By Jeff Keeling
Mayor Clayton Stout will seek re-election to the Johnson City Commission in November. Stout officially confirmed his intentions to run for a second term in an interview with the News & Neighbor.
Stout cited his familiarity with construction projects and a mix of fiscal conservatism and what he called a willingness to invest wisely as among the reasons he deserves an additional four years.
“I think it’s a pretty simple question,” Stout said. “‘Is Johnson City better off than it was five years ago?’ I think the answer is yes, and I think I’ve played a part in that.”
Stout, 38, was elected in 2011, narrowly defeating incumbent Marcy Walker in a campaign partly spurred by opposition to the commission’s decision not to fund a standalone new senior center. Stout’s 2,559 votes were 244 better than Walker’s total, but more than 500 fewer than front runners Ralph Van Brocklin and Jeff Banyas, who were separated by just 21 votes.
Three of the commission’s five seats are up for reelection, the others currently being occupied by Ralph Van Brocklin and Jeff Banyas. Banyas, first elected in 2007, has said he will not seek reelection.
Stout, who runs Vertical Solutions, Inc., an elevator installation company, said the next few years would be critical in maintaining what he called good progress for the city. “We’re moving in the right direction, but it’s also about critical thinking and planning not to spend too much,” he said.
He said he would focus on continuing to fund basic infrastructure – he helped lead a funding increase for repaving last year – and on maintaining a strong retail base.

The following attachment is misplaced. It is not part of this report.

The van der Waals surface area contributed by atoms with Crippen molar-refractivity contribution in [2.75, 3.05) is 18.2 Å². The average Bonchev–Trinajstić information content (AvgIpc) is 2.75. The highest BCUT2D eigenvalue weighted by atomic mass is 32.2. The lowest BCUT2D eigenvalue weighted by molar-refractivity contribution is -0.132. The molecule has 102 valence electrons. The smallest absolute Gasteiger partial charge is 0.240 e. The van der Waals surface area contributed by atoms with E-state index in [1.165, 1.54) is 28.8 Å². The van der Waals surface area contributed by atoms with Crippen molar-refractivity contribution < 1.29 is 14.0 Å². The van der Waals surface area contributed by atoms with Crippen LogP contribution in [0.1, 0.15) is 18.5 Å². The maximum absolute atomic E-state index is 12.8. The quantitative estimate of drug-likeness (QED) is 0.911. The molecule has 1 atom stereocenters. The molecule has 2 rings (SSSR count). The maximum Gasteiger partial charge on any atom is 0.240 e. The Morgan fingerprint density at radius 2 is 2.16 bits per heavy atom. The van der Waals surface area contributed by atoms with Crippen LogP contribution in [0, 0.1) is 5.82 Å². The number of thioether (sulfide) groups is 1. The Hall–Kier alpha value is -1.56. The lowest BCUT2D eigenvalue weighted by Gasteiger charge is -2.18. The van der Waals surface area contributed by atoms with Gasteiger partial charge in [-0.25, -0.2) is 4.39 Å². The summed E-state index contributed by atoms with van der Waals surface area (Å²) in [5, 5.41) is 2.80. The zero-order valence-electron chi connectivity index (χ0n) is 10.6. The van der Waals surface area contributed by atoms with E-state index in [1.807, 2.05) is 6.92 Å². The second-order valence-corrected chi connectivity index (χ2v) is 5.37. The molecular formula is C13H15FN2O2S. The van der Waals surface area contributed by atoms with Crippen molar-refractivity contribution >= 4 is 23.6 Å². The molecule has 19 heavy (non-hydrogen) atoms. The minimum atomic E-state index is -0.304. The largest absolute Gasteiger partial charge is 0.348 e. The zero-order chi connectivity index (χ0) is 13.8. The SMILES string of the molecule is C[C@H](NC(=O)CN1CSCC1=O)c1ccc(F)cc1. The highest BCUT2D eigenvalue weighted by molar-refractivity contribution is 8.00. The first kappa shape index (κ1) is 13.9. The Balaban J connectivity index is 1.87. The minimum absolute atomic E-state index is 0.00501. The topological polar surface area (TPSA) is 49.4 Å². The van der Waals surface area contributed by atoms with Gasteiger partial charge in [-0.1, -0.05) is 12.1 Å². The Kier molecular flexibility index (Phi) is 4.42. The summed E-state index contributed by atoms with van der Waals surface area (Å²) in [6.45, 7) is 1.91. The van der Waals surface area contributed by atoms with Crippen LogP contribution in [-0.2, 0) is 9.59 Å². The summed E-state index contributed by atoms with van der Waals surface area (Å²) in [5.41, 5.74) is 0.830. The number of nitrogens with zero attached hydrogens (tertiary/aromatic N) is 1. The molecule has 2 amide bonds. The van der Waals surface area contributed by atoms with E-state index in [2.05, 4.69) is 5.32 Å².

“Retail’s just changed completely with Internet sales,” Stout said. “Our neighbors from Kingsport and Bristol have stepped up their game and created a pretty level playing field, so we have to continue to keep that edge.”
Stout, who said his experience running a small business helps him understand making budgets and day-to-day accountability, said he’d like to see continued redevelopment downtown. That, combined with revitalization of the West Walnut Street corridor between downtown and East Tennessee State University, could be keys to increasing job opportunities for local college graduates, he said.
“I want to also create job opportunities here to keep ETSU graduates here. They’re not going to stay here if there aren’t jobs here, young professional opportunities, startup company possibilities. I think Walnut Street really represents an opportunity in that regard.”
Stout, who is married and has three young sons, said he would like to continue seeing enhancements in what he called a great public school system. All these goals, he said, are more realistically achievable today than they were when he took office.
“We came in in a tough economic climate, fund balance was what they depended on, we were issuing a lot of debt – it was just a tough time to be a city commissioner and there were some tough decisions. I think I’ve been there for the bad times and the good times, and I’m proud of that and think I have the experience to continue.”